I’m happy to announce that I have started offering a professional PHP and MySQL training course. Actually, I’m offering two professional PHP training courses; one for beginners and one that covers more advanced topics.
The PHP Beginner course will be a two day course starting July 19th, while the PHP Advanced course will be a three day course starting July 21st. If you are interested in attending either of the courses please contact me.
Unless you have been living in a cave for the last year you know that a hot topic in the tech industry is the idea of “offshoring.” A lot of large tech companies are sending high tech jobs to areas that feature lower labor costs, such as India and Russia.
I have mostly ignored the news because I don’t code for blue chip companies, nor do I really care to. However, I do admit that the trend is a little scary as I am about to move back to the center of the tech industry and it could hinder my job prospect should I decide to join the workforce again. Recently, Dell moved its call center back to the states from India. Dell cited the fact that customers were dissatisfied with the technical support they were getting. This magnifies one of the major concerns when outsourcing: cultural/language barriers. If you cannot understand the person on the other end of the phone or the code they produce is commented in another language it makes it very difficult to do your job stateside.
While the topic is a hot one, I’m not completely sold that American companies trust their Intellectual Property in the hands of people they have never met half way across the world. They might not have to worry about that now that legislation is cropping up around the country that would keep companies who offshore from winning lucrative government contracts. I, personally, think this is great for a couple of reasons (the economics majors out there will be yelling at me for sure).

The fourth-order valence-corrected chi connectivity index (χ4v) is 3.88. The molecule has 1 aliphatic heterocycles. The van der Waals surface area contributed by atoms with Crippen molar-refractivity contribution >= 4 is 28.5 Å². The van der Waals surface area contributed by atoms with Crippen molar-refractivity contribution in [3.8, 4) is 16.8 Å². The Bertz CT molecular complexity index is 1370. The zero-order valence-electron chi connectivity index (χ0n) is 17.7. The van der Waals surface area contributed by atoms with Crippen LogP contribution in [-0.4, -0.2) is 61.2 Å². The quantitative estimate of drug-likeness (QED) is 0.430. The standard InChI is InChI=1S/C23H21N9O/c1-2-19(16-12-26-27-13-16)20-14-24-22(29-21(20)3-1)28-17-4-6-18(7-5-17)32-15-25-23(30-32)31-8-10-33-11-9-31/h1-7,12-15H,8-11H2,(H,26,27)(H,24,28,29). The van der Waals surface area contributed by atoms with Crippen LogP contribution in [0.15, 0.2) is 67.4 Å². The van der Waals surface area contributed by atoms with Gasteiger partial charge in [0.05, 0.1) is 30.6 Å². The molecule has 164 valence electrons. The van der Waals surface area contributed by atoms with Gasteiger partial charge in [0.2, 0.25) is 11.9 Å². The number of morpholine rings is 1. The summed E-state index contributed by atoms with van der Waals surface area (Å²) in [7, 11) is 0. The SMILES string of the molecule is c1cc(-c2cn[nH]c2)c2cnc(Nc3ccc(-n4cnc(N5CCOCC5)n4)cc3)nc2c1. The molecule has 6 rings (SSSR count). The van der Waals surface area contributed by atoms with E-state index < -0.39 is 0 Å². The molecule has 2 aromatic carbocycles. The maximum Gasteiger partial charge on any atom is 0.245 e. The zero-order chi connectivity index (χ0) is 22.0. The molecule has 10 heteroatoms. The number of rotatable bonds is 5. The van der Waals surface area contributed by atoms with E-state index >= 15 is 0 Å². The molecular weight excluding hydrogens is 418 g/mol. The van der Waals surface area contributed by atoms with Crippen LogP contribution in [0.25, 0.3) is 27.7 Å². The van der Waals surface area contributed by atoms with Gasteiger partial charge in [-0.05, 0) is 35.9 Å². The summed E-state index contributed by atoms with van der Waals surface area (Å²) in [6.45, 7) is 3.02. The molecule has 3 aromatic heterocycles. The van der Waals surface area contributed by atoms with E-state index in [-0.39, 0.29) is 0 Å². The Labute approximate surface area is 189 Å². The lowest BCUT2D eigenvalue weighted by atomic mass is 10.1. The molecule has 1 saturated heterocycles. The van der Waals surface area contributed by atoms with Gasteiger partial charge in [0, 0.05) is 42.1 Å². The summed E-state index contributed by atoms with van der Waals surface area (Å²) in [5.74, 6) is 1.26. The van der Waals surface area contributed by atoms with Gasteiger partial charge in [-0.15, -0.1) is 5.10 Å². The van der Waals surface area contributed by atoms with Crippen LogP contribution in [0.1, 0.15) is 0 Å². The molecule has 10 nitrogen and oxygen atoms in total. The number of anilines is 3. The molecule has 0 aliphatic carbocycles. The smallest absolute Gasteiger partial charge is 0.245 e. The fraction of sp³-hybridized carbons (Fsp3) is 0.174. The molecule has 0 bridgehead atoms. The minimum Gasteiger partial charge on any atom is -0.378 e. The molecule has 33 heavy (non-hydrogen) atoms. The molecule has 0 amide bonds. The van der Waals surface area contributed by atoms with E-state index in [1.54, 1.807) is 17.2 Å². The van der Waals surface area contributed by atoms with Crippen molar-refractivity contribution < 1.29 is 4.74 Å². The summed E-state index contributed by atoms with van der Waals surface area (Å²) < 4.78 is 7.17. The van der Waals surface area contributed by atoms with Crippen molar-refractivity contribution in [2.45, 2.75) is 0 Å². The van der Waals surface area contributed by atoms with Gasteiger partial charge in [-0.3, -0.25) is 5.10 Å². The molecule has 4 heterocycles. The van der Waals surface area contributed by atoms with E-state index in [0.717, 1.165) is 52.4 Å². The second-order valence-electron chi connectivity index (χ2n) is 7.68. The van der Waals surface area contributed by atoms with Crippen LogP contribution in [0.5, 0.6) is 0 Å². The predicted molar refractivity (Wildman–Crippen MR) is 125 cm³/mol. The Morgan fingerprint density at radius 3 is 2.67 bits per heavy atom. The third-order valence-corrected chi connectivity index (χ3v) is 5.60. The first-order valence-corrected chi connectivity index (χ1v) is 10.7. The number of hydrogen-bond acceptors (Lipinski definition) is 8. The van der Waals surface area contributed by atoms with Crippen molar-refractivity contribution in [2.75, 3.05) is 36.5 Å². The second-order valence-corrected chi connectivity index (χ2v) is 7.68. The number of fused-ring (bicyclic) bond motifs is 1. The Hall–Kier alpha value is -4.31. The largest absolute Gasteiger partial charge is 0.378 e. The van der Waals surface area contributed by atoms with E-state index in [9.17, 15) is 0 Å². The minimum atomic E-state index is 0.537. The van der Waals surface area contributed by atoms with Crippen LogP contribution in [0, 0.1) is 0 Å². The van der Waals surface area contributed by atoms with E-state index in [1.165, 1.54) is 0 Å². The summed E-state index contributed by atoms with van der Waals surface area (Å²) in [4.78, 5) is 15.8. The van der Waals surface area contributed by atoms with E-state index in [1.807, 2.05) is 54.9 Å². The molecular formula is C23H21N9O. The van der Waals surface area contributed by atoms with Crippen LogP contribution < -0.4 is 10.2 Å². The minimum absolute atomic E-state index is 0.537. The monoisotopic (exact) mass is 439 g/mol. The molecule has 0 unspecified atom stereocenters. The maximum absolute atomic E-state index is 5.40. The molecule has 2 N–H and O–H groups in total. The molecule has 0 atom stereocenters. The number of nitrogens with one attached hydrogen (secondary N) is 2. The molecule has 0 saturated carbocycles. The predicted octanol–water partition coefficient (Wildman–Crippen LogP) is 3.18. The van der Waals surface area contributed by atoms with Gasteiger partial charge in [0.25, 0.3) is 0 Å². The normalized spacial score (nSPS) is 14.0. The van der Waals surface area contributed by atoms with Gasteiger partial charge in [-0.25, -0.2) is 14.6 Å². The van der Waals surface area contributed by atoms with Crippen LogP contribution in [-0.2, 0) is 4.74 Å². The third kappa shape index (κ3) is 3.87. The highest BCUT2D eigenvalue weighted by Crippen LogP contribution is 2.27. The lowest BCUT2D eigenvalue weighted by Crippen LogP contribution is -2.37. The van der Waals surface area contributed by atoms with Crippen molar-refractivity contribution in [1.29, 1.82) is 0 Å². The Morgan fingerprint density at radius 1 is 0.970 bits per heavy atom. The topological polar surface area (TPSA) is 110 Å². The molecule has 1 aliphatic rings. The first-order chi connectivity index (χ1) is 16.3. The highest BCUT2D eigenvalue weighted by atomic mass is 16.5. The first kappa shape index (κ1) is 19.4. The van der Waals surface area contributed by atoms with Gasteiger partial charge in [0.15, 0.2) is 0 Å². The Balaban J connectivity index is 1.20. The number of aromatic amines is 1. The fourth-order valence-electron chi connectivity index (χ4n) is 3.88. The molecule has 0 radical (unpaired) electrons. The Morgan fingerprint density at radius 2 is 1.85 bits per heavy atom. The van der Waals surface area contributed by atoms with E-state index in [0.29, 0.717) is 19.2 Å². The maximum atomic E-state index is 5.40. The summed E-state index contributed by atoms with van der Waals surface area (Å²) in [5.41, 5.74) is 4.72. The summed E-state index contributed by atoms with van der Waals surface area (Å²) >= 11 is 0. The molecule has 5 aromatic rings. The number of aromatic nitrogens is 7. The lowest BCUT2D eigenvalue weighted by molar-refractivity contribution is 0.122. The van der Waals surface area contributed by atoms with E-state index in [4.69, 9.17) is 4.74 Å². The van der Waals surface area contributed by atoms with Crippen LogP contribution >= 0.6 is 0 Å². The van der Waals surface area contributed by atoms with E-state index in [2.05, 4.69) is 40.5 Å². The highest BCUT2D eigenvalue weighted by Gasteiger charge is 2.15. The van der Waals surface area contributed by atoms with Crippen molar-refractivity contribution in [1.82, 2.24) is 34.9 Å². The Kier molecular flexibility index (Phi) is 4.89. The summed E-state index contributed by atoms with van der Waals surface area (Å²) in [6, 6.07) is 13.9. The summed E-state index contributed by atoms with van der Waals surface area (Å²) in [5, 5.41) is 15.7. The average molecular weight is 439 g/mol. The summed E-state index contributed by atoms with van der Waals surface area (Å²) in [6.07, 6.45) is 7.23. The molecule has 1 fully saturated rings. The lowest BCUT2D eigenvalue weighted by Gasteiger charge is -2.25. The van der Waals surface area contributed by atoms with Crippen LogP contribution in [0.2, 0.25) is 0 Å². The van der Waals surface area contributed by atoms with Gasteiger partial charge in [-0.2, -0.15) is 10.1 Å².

- When a government agency specs out a project they do so in American dollars at American prices. When they send out an RFP there is an understanding that the proposal won’t come back in Yen or Pounds.
- As a taxpayer I fully expect that my tax dollars be put back into the American economy. The government is the single largest spender in this nation and it should stay that way. I don’t think that my tax money should be spent funding some other country’s economy.
As for the private sector I could care less. If you think your company would benefit from offshoring then go for it, but expect there to be costs well beyond the low wage costs. That last article points out tons of hidden costs and quotes one person as saying that if you pay a person in India $10k a year it could end up being more like 4 to 5 times that much when all is said and done.
For those of you who don’t know I went off on my own as an independent contractor about 7 months ago. It’s been a long and somewhat bumpy ride and I’ve learned a lot about how to and how not to do things in this type of business. Luckily I had a few people who had been there before (thanks to Dave and Dana!). This is going to be a rather lengthy article of the things I’ve learned along the way.